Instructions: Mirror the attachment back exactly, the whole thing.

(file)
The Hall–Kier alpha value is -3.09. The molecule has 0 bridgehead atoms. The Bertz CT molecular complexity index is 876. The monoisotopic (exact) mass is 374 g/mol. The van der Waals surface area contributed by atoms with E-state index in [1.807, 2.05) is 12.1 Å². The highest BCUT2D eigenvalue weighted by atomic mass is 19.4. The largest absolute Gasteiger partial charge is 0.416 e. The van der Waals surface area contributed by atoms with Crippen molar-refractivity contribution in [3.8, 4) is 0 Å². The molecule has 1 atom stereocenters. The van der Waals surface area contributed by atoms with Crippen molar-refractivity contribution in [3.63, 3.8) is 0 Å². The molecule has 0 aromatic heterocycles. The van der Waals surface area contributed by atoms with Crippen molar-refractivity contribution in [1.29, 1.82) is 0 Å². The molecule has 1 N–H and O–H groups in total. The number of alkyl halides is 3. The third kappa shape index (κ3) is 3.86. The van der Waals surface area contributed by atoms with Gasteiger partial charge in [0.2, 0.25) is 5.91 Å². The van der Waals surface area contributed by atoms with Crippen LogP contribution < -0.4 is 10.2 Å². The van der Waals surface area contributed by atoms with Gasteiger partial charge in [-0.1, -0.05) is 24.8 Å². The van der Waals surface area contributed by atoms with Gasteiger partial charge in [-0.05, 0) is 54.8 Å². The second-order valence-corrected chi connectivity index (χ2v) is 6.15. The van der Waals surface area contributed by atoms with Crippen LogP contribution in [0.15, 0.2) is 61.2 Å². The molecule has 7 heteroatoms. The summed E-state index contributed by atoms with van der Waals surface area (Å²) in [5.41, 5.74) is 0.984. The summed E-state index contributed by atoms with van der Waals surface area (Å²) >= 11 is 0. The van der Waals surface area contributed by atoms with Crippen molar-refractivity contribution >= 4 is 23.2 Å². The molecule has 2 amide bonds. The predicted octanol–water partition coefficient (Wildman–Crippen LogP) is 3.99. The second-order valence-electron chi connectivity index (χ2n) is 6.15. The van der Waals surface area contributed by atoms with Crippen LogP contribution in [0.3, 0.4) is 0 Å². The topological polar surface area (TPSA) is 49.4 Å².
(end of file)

The Hall–Kier alpha value is -3.09. The molecule has 0 bridgehead atoms. The Bertz CT molecular complexity index is 876. The monoisotopic (exact) mass is 374 g/mol. The van der Waals surface area contributed by atoms with E-state index in [1.807, 2.05) is 12.1 Å². The highest BCUT2D eigenvalue weighted by atomic mass is 19.4. The largest absolute Gasteiger partial charge is 0.416 e. The van der Waals surface area contributed by atoms with Crippen molar-refractivity contribution in [3.8, 4) is 0 Å². The molecule has 1 atom stereocenters. The van der Waals surface area contributed by atoms with Crippen molar-refractivity contribution in [3.63, 3.8) is 0 Å². The molecule has 0 aromatic heterocycles. The van der Waals surface area contributed by atoms with Crippen molar-refractivity contribution in [1.29, 1.82) is 0 Å². The molecule has 1 N–H and O–H groups in total. The number of alkyl halides is 3. The third kappa shape index (κ3) is 3.86. The van der Waals surface area contributed by atoms with Gasteiger partial charge in [0.2, 0.25) is 5.91 Å². The van der Waals surface area contributed by atoms with Crippen LogP contribution < -0.4 is 10.2 Å². The van der Waals surface area contributed by atoms with Gasteiger partial charge in [-0.1, -0.05) is 24.8 Å². The van der Waals surface area contributed by atoms with Gasteiger partial charge in [-0.05, 0) is 54.8 Å². The second-order valence-corrected chi connectivity index (χ2v) is 6.15. The van der Waals surface area contributed by atoms with Crippen LogP contribution in [0.15, 0.2) is 61.2 Å². The molecule has 7 heteroatoms. The summed E-state index contributed by atoms with van der Waals surface area (Å²) in [5.41, 5.74) is 0.984. The summed E-state index contributed by atoms with van der Waals surface area (Å²) >= 11 is 0. The van der Waals surface area contributed by atoms with Crippen molar-refractivity contribution >= 4 is 23.2 Å². The molecule has 2 amide bonds. The predicted octanol–water partition coefficient (Wildman–Crippen LogP) is 3.99. The second-order valence-electron chi connectivity index (χ2n) is 6.15. The van der Waals surface area contributed by atoms with Crippen LogP contribution in [0.3, 0.4) is 0 Å². The topological polar surface area (TPSA) is 49.4 Å².